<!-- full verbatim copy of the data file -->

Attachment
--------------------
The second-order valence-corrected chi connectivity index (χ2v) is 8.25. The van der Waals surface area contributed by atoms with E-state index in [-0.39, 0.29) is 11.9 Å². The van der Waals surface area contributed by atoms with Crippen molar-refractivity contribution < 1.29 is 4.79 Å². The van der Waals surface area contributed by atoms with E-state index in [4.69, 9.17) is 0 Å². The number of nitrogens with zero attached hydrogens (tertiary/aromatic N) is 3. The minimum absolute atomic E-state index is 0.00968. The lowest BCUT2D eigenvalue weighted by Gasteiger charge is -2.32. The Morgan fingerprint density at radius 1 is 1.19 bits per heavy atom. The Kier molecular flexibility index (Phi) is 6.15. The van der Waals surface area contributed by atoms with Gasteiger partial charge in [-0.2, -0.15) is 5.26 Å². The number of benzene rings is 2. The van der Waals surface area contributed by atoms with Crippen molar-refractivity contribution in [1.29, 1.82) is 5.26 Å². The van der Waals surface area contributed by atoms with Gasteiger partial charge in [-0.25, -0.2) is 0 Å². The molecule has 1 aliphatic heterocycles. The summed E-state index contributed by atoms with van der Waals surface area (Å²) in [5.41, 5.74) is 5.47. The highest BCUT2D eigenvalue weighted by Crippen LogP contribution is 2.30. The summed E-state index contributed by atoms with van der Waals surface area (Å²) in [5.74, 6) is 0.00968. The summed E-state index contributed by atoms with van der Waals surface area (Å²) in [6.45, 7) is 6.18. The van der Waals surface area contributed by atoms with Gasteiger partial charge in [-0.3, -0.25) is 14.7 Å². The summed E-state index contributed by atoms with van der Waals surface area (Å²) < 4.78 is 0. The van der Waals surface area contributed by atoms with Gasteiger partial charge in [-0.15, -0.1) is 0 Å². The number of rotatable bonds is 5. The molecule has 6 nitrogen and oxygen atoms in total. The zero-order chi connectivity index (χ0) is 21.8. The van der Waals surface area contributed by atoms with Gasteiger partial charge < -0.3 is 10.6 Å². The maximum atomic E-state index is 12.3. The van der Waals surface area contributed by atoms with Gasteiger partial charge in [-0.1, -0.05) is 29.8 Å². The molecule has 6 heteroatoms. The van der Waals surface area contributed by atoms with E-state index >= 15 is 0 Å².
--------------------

The second-order valence-corrected chi connectivity index (χ2v) is 8.25. The van der Waals surface area contributed by atoms with E-state index in [-0.39, 0.29) is 11.9 Å². The van der Waals surface area contributed by atoms with Crippen molar-refractivity contribution < 1.29 is 4.79 Å². The van der Waals surface area contributed by atoms with E-state index in [4.69, 9.17) is 0 Å². The number of nitrogens with zero attached hydrogens (tertiary/aromatic N) is 3. The minimum absolute atomic E-state index is 0.00968. The lowest BCUT2D eigenvalue weighted by Gasteiger charge is -2.32. The Morgan fingerprint density at radius 1 is 1.19 bits per heavy atom. The Kier molecular flexibility index (Phi) is 6.15. The van der Waals surface area contributed by atoms with Gasteiger partial charge in [-0.2, -0.15) is 5.26 Å². The number of benzene rings is 2. The van der Waals surface area contributed by atoms with Crippen molar-refractivity contribution in [1.29, 1.82) is 5.26 Å². The van der Waals surface area contributed by atoms with Gasteiger partial charge in [-0.25, -0.2) is 0 Å². The molecule has 1 aliphatic heterocycles. The summed E-state index contributed by atoms with van der Waals surface area (Å²) in [5.41, 5.74) is 5.47. The highest BCUT2D eigenvalue weighted by Crippen LogP contribution is 2.30. The summed E-state index contributed by atoms with van der Waals surface area (Å²) in [5.74, 6) is 0.00968. The summed E-state index contributed by atoms with van der Waals surface area (Å²) in [6.45, 7) is 6.18. The van der Waals surface area contributed by atoms with Gasteiger partial charge in [-0.3, -0.25) is 14.7 Å². The summed E-state index contributed by atoms with van der Waals surface area (Å²) < 4.78 is 0. The van der Waals surface area contributed by atoms with Gasteiger partial charge in [-0.15, -0.1) is 0 Å². The number of rotatable bonds is 5. The molecule has 6 nitrogen and oxygen atoms in total. The zero-order chi connectivity index (χ0) is 21.8. The van der Waals surface area contributed by atoms with Gasteiger partial charge < -0.3 is 10.6 Å². The maximum atomic E-state index is 12.3. The van der Waals surface area contributed by atoms with Gasteiger partial charge in [-0.1, -0.05) is 29.8 Å². The molecule has 6 heteroatoms. The van der Waals surface area contributed by atoms with E-state index >= 15 is 0 Å².